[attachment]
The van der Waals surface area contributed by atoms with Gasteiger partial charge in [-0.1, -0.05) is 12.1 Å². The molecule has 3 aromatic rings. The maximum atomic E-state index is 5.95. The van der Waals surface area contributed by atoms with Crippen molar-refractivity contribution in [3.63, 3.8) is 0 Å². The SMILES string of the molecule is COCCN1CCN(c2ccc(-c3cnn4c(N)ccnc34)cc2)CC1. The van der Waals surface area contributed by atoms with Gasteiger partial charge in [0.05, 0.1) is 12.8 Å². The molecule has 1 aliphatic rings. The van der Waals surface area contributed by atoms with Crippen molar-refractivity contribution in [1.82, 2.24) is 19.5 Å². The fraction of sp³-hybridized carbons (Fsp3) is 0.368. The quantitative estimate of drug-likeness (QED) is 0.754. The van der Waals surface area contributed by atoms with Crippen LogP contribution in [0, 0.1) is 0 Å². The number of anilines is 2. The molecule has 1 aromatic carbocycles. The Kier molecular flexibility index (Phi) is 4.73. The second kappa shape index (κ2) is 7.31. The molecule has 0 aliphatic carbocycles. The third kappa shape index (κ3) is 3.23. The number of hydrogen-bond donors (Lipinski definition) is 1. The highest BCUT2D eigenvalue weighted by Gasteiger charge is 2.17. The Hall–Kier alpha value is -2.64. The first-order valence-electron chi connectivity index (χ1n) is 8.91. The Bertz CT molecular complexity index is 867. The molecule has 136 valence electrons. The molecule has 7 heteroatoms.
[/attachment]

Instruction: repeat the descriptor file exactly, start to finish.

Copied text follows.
The van der Waals surface area contributed by atoms with Gasteiger partial charge in [-0.1, -0.05) is 12.1 Å². The molecule has 3 aromatic rings. The maximum atomic E-state index is 5.95. The van der Waals surface area contributed by atoms with Crippen molar-refractivity contribution in [3.63, 3.8) is 0 Å². The SMILES string of the molecule is COCCN1CCN(c2ccc(-c3cnn4c(N)ccnc34)cc2)CC1. The van der Waals surface area contributed by atoms with Gasteiger partial charge in [0.05, 0.1) is 12.8 Å². The molecule has 1 aliphatic rings. The van der Waals surface area contributed by atoms with Crippen molar-refractivity contribution in [1.82, 2.24) is 19.5 Å². The fraction of sp³-hybridized carbons (Fsp3) is 0.368. The quantitative estimate of drug-likeness (QED) is 0.754. The van der Waals surface area contributed by atoms with Crippen LogP contribution in [0, 0.1) is 0 Å². The number of anilines is 2. The molecule has 1 aromatic carbocycles. The Kier molecular flexibility index (Phi) is 4.73. The second kappa shape index (κ2) is 7.31. The molecule has 0 aliphatic carbocycles. The third kappa shape index (κ3) is 3.23. The number of hydrogen-bond donors (Lipinski definition) is 1. The highest BCUT2D eigenvalue weighted by Gasteiger charge is 2.17. The Hall–Kier alpha value is -2.64. The first-order valence-electron chi connectivity index (χ1n) is 8.91. The Bertz CT molecular complexity index is 867. The molecule has 136 valence electrons. The molecule has 7 heteroatoms.